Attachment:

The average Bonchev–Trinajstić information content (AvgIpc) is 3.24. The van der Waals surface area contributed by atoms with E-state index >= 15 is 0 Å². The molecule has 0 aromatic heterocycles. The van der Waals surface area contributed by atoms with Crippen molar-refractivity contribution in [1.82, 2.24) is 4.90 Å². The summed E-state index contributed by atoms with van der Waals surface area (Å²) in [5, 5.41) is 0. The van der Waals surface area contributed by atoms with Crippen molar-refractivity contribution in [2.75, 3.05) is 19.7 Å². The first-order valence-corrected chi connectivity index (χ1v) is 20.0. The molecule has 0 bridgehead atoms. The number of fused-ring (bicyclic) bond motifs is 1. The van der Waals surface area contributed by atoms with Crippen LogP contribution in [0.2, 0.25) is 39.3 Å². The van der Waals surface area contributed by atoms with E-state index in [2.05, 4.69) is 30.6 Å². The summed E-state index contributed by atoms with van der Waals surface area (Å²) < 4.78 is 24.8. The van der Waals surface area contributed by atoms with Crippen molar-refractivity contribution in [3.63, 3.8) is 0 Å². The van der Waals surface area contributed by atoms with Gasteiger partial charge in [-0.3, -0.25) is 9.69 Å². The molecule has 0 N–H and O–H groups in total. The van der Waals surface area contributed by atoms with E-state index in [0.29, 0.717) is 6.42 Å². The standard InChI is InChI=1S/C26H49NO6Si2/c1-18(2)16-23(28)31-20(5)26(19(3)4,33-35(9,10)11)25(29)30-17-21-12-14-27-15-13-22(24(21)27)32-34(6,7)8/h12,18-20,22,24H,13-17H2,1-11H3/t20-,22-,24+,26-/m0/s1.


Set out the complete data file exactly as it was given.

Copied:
The average Bonchev–Trinajstić information content (AvgIpc) is 3.24. The van der Waals surface area contributed by atoms with E-state index >= 15 is 0 Å². The molecule has 0 aromatic heterocycles. The van der Waals surface area contributed by atoms with Crippen molar-refractivity contribution in [1.82, 2.24) is 4.90 Å². The summed E-state index contributed by atoms with van der Waals surface area (Å²) in [5, 5.41) is 0. The van der Waals surface area contributed by atoms with Crippen molar-refractivity contribution in [2.75, 3.05) is 19.7 Å². The first-order valence-corrected chi connectivity index (χ1v) is 20.0. The molecule has 0 bridgehead atoms. The number of fused-ring (bicyclic) bond motifs is 1. The van der Waals surface area contributed by atoms with Crippen LogP contribution in [0.2, 0.25) is 39.3 Å². The van der Waals surface area contributed by atoms with E-state index in [2.05, 4.69) is 30.6 Å². The summed E-state index contributed by atoms with van der Waals surface area (Å²) < 4.78 is 24.8. The van der Waals surface area contributed by atoms with Crippen molar-refractivity contribution in [3.63, 3.8) is 0 Å². The van der Waals surface area contributed by atoms with Gasteiger partial charge in [-0.3, -0.25) is 9.69 Å². The molecule has 0 N–H and O–H groups in total. The van der Waals surface area contributed by atoms with E-state index in [0.29, 0.717) is 6.42 Å². The standard InChI is InChI=1S/C26H49NO6Si2/c1-18(2)16-23(28)31-20(5)26(19(3)4,33-35(9,10)11)25(29)30-17-21-12-14-27-15-13-22(24(21)27)32-34(6,7)8/h12,18-20,22,24H,13-17H2,1-11H3/t20-,22-,24+,26-/m0/s1.